Updated: June 25, 2020 10:04:44 am
The legend of Variyamkunnath Kunjahammed Haji, the brave freedom fighter who stood up to the British in Kerala’s Malabar region in early 20th century and even established a short-lived regime of his own, is all set to be portrayed on the silver screen. The film, purportedly titled ‘Variyamkunnan’, directed by Aashiq Abu and starring Prithviraj Sukumaran in the titular role, is expected to hit theatres in 2021, the 100th-year anniversary of the Malabar uprising. Read in Malayalam
Kunjahammed Haji is an important figure in the echelons of Kerala’s colonial history as a rebel leader who took on the mighty British Raj. He was born into an affluent Muslim family sometime in the 1870s, and grew up hearing stories of the torture and injustice meted out by the British to the locals and to his own family. His father, Moideenkutty Haji, was deported and jailed in the Andaman Islands for his participation in a rebellion against the British. Such personal incidents, very early on in his life, played an important role in lighting the fire of vengeance inside Kunjahammed.
An interesting facet in Haji’s early life was his fascination with traditional music-based art forms like Daffumutt and poems like ‘Malappuram Padappattu’ and ‘Badr Padappattu’ and how he used art as an instrument to rally the locals against the British.
By invoking such poems, that spoke of the exploitation of the peasants by feudal lords under the British and which were later banned by them, Kunjahammed Haji was simultaneously challenging the British and igniting sentiments against them among the local population. These acts were a continuation of a stream of anger that had begun to strengthen against the colonialists and which is believed to have resulted in the Malabar uprising in 1921.
Dr Hussain Randathani wrote that Kunhahammed Haji was respected for his scholarship and knowledge in Urdu, Arabic and English. According to the historian, during a meeting in Manjeri, Kattilassery Muhammad Musaliyar and MP Narayana Menon, leaders of Khilafat movement and the Indian National Congress, introduced him to the Khilafat cause, “though he thought that it was a Turkish question (sic). “However, he promised to join with them against the atrocities of the British and the landlords.”
“When Haji got the news that his countryman and Khilafat leader Ali Musaliyar was arrested at Tirurangadi and the mosque has been looted and some police officers killed in the ensuing fight, Haji decided to take arms against the British and arranged a band of army with the help of some sepoys who enthusiastically rallied behind him. As the leader of the Khilafat, he was mostly heard all over Calicut and south Malabar.”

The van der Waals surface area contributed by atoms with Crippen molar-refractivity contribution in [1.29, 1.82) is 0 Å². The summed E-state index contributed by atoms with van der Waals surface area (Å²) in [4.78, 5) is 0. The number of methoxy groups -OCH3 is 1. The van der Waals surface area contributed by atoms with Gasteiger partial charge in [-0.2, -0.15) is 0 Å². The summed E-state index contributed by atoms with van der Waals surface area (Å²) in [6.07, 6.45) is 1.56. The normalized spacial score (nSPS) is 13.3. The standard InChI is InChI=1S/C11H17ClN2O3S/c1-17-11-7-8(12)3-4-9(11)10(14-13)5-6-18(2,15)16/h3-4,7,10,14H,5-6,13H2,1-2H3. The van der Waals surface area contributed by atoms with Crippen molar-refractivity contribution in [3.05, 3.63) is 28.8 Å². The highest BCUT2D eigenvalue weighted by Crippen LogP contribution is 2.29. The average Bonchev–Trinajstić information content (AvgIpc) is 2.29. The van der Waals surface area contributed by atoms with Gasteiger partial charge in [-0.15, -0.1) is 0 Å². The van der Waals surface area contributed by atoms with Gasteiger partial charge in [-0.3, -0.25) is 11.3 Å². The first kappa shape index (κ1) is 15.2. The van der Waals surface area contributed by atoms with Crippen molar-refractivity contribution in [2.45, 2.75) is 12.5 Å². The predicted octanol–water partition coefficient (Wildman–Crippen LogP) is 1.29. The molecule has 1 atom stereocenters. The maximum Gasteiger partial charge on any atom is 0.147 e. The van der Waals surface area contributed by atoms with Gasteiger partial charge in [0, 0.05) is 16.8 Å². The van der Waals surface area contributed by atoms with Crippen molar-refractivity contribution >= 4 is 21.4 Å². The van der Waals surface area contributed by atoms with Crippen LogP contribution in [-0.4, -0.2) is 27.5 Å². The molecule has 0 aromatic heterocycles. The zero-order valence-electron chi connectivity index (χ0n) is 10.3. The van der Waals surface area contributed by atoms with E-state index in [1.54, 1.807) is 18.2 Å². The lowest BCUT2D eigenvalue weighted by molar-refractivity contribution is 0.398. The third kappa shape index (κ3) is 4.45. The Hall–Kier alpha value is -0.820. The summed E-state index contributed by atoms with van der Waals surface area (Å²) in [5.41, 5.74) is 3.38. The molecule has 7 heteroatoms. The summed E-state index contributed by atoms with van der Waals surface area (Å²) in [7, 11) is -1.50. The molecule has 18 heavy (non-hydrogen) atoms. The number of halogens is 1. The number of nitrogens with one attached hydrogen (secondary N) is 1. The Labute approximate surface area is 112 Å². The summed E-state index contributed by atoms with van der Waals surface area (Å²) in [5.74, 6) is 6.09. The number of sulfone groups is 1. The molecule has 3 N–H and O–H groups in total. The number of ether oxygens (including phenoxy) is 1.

Though prominent British accounts cast him as a religious fanatic to create divisions within the movement, Haji was aware of the strength of Hindu-Muslim unity and ensured people of other faiths were given adequate security.
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Mujeeb Rahman, a professor at Calicut University, told IndianExpress.com that the Haji ensured that the movement had a secular character. “There was a possibility of the movement losing direction and perhaps even resulting in a communal riot. But Haji gave orders to his followers that people of other faiths were to be given adequate security and not be subjected to torture. But at the same time, he targeted all those who helped the British, be they Hindu or Muslim.”
As the rebellion helmed by the Haji and others began to spread across the Ernad and Valluvanad taluks of erstwhile Malabar district, British officers and the local police loyal to them escaped, leaving vast tracts of territory firmly under the control of the local rebels. The territory was declared an ‘independent state’ in August 1921 with Haji its undisputed ruler.
For nearly six months, Haji ran a parallel Khilafat regime headquartered in Nilambur, with even its own separate passport, currency and system of taxation. During the time, an extensive army with the participation of Hindu men was built with the express aim of thwarting any attempt by the British to overthrow the Khilafat rule. Tenants were granted the power over the lands they cultivated along with tax incentives.
But the rule did not last long. In January 1922, under the guise of a treaty, the British betrayed Haji through his close friend Unyan Musaliyar, arresting him from his hideout and producing him before a British judge. He was sentenced to death along with his compatriots.
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“When the police officer began to cover his eyes with a towel, he objected saying that he wanted to see the shooting. While Haji was chanting the holy words of Kalimah, he was shot dead… his comrades were also shot at the same place. The bodies were cremated fearing that the grave may become further inspiration for the rebels… all the records connected with the Khilafat raj was burnt in order to make the people forget the Mappila khilafat rule of six months,” wrote Dr Randathani.
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